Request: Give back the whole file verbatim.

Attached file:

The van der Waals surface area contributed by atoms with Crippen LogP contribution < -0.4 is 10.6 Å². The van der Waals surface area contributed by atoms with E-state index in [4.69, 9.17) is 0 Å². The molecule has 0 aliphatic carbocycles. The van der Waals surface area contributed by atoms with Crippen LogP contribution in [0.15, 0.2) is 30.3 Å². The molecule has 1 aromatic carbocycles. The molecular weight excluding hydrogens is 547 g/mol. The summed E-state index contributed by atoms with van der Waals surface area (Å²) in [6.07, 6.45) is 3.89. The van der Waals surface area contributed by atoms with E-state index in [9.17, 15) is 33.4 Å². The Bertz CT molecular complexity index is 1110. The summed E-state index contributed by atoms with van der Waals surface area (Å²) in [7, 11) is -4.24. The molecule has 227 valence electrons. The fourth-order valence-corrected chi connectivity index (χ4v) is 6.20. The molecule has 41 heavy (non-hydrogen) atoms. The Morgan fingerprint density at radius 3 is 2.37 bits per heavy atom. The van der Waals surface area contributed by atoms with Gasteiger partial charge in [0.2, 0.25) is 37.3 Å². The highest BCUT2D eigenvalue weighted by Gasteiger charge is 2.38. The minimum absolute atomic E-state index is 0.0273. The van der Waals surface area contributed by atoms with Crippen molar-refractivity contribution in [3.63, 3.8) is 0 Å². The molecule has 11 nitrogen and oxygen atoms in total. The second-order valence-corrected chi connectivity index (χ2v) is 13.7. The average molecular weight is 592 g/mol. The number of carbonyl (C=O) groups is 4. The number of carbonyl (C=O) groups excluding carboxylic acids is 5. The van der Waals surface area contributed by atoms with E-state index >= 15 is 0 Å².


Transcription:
The van der Waals surface area contributed by atoms with Crippen LogP contribution < -0.4 is 10.6 Å². The van der Waals surface area contributed by atoms with E-state index in [4.69, 9.17) is 0 Å². The molecule has 0 aliphatic carbocycles. The van der Waals surface area contributed by atoms with Crippen LogP contribution in [0.15, 0.2) is 30.3 Å². The molecule has 1 aromatic carbocycles. The molecular weight excluding hydrogens is 547 g/mol. The summed E-state index contributed by atoms with van der Waals surface area (Å²) in [6.07, 6.45) is 3.89. The van der Waals surface area contributed by atoms with E-state index in [9.17, 15) is 33.4 Å². The Bertz CT molecular complexity index is 1110. The summed E-state index contributed by atoms with van der Waals surface area (Å²) in [7, 11) is -4.24. The molecule has 227 valence electrons. The fourth-order valence-corrected chi connectivity index (χ4v) is 6.20. The molecule has 41 heavy (non-hydrogen) atoms. The Morgan fingerprint density at radius 3 is 2.37 bits per heavy atom. The van der Waals surface area contributed by atoms with Gasteiger partial charge in [0.2, 0.25) is 37.3 Å². The highest BCUT2D eigenvalue weighted by Gasteiger charge is 2.38. The minimum absolute atomic E-state index is 0.0273. The van der Waals surface area contributed by atoms with Crippen molar-refractivity contribution in [3.63, 3.8) is 0 Å². The molecule has 11 nitrogen and oxygen atoms in total. The second-order valence-corrected chi connectivity index (χ2v) is 13.7. The average molecular weight is 592 g/mol. The number of carbonyl (C=O) groups is 4. The number of carbonyl (C=O) groups excluding carboxylic acids is 5. The van der Waals surface area contributed by atoms with E-state index >= 15 is 0 Å².